Solid Tools for Spiritual Seekers

mipi-harav:

(Published in the Times Colonist, “Spiritually Speaking” column, Canada Day, July 1, 2017)

I have five “spiritual guides” who I invoke on a regular basis. They keep me grounded, honest and hopefully, a bit balanced.  These guides reflect aspects of my personal theology and are deeply influenced by Jewish wisdom and teachings.  I want to share them with you because I sense that they are universal and are solid tools for spiritual seekers.

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Remaining true to our values in turbulent times

mipi-harav:

In last week’s Torah portion Lekh Lekha and this week in Parashat Vayera, Abraham is tested. Abraham goes through a difficult trial where he is stripped down to his essence and is thrust into an experience that requires him to draw on his deepest internal resources and faith. Our tradition understands Torah as entirely eternal and absolutely relevant—which means that it must awaken something within each of us, something powerful, to teach us about our lives in the here and now. 

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Remaining true to our values in turbulent times

In last week’s Torah portion Lekh Lekha and this week in Parashat Vayera, Abraham is tested. Abraham goes through a difficult trial where he is stripped down to his essence and is thrust into an experience that requires him to draw on his deepest internal resources and faith. Our tradition understands Torah as entirely eternal and absolutely relevant—which means that it must awaken something within each of us, something powerful, to teach us about our lives in the here and now. 

We are currently witnessing a moment in history that is fractious, full of fear and in some cases hatred. While we are slightly removed from the tumult, living on our beautiful island, I know that many of us feel a sense of deepening anxiety. The appointment of a senior advisor in the White House with even a trace of connection to the poisonous ideology of the Alt Right is more than a little disconcerting.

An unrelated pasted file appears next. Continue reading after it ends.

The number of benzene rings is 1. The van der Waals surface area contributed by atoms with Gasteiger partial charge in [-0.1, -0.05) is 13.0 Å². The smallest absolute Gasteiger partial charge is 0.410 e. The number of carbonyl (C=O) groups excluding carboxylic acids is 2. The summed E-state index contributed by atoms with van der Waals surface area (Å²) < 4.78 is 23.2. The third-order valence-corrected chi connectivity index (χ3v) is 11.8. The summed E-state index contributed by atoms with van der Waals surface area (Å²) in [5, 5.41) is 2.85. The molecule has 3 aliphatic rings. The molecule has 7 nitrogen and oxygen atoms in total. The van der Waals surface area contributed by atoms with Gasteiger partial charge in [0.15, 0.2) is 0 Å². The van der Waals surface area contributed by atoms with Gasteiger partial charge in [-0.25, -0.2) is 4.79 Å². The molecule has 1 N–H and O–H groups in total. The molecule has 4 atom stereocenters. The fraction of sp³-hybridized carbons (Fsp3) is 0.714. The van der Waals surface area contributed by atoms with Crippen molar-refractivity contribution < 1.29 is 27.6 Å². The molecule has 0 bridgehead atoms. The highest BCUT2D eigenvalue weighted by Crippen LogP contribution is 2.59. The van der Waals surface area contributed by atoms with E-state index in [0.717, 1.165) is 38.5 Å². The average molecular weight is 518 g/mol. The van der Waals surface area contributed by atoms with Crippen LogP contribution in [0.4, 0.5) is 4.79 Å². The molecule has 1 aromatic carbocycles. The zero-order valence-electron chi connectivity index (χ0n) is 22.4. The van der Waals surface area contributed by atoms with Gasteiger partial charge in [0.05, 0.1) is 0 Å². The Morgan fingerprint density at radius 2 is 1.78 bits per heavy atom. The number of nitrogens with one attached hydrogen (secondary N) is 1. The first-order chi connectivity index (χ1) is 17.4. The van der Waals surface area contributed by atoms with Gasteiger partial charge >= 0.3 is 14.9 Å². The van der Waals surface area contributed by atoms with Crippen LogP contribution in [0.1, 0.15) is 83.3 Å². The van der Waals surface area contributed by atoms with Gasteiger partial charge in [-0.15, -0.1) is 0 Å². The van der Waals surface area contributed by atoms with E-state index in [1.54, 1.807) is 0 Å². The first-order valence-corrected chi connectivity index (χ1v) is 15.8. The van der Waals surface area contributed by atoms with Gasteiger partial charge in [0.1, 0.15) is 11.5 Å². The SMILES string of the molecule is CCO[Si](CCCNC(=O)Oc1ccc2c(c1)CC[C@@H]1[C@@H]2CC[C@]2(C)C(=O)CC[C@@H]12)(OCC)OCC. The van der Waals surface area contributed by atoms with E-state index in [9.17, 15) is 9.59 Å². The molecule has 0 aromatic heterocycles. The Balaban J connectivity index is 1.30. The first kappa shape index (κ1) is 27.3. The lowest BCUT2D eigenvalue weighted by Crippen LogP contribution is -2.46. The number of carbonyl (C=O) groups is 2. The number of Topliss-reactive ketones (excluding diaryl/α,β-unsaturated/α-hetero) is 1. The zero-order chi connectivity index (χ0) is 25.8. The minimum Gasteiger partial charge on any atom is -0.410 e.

In our B’nei Mitzvah program, where we do our utmost to educate our children to become thoughtful responsible Jewish adults, I teach my students about what I call “front-loading ethics.” I want my students to imagine themselves in situations that require them to make difficult decisions. I ask them to imagine their best selves and to look to Torah as a fundamental guide in exploring these decisions in order to have the tools to make real life decisions when they arise and develop in their lives. I believe it is important to know who you hope to be; to know your core values so they can inform, advise and navigate us when we are faced with life’s trials, when we are tested.

When I read the news, my “Spidey Sense” is activated. I still trust the American democratic process and I do not believe that we are currently thrust into a collective life trial of Abrahamic proportions. However, I do think that now is a crucial time to reflect on our values. To imagine who we hope to be if we are, God forbid, faced with the realities that the poisonous ideology of the Alt Right hopes to implement. I read a blog from a Jewish American student who asks the same question I received from a wise elder in our congregation: 

If the US government were to order Moslems to register themselves would we in the Jewish community have the courage of the Danes who donned yellow stars and register ourselves as Moslem?

I never want to face such a situation but I feel like one of the paths to empowerment is for us to imagine how our best selves would respond.
I also know that when current events generate anxiety, people are often on edge. Communication can lack clarity and emotions are more raw and intense than usual. This is a time to bring light to others. This is a time for tenderness. This is a time for all of us to turn up the volume on our ḥesed, our loving kindness, and to remember to judge others with a “Good Eye” while staying true to our values through what may be turbulent times. 

Bevirkat Shalom, with blessings of peace,
Rabbi Harry